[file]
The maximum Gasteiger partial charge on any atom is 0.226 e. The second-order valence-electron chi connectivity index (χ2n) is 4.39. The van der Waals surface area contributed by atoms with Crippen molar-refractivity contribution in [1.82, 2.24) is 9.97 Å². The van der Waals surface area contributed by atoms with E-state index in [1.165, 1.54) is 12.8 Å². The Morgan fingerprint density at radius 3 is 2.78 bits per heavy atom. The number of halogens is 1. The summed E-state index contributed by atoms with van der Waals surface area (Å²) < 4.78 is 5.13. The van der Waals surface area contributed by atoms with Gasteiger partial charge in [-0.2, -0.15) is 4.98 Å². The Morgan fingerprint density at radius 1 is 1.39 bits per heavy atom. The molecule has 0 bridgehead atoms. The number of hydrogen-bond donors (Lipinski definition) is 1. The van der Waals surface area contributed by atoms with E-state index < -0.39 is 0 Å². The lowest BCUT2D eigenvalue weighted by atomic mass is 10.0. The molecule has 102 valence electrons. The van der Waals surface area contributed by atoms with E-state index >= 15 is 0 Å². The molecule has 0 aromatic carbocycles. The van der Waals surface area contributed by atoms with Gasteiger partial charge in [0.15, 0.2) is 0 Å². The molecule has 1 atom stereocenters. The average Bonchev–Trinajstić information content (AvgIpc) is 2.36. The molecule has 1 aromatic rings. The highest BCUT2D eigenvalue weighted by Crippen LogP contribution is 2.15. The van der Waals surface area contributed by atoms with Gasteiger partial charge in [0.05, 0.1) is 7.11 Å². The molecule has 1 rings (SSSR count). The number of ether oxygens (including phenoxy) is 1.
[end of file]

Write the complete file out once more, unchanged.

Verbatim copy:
The maximum Gasteiger partial charge on any atom is 0.226 e. The second-order valence-electron chi connectivity index (χ2n) is 4.39. The van der Waals surface area contributed by atoms with Crippen molar-refractivity contribution in [1.82, 2.24) is 9.97 Å². The van der Waals surface area contributed by atoms with E-state index in [1.165, 1.54) is 12.8 Å². The Morgan fingerprint density at radius 3 is 2.78 bits per heavy atom. The number of halogens is 1. The summed E-state index contributed by atoms with van der Waals surface area (Å²) < 4.78 is 5.13. The van der Waals surface area contributed by atoms with Gasteiger partial charge in [-0.2, -0.15) is 4.98 Å². The Morgan fingerprint density at radius 1 is 1.39 bits per heavy atom. The molecule has 0 bridgehead atoms. The number of hydrogen-bond donors (Lipinski definition) is 1. The van der Waals surface area contributed by atoms with E-state index < -0.39 is 0 Å². The lowest BCUT2D eigenvalue weighted by atomic mass is 10.0. The molecule has 102 valence electrons. The van der Waals surface area contributed by atoms with E-state index >= 15 is 0 Å². The molecule has 0 aromatic carbocycles. The van der Waals surface area contributed by atoms with Gasteiger partial charge in [0.15, 0.2) is 0 Å². The molecule has 1 atom stereocenters. The average Bonchev–Trinajstić information content (AvgIpc) is 2.36. The molecule has 1 aromatic rings. The highest BCUT2D eigenvalue weighted by Crippen LogP contribution is 2.15. The van der Waals surface area contributed by atoms with Gasteiger partial charge in [0.05, 0.1) is 7.11 Å². The molecule has 1 rings (SSSR count). The number of ether oxygens (including phenoxy) is 1.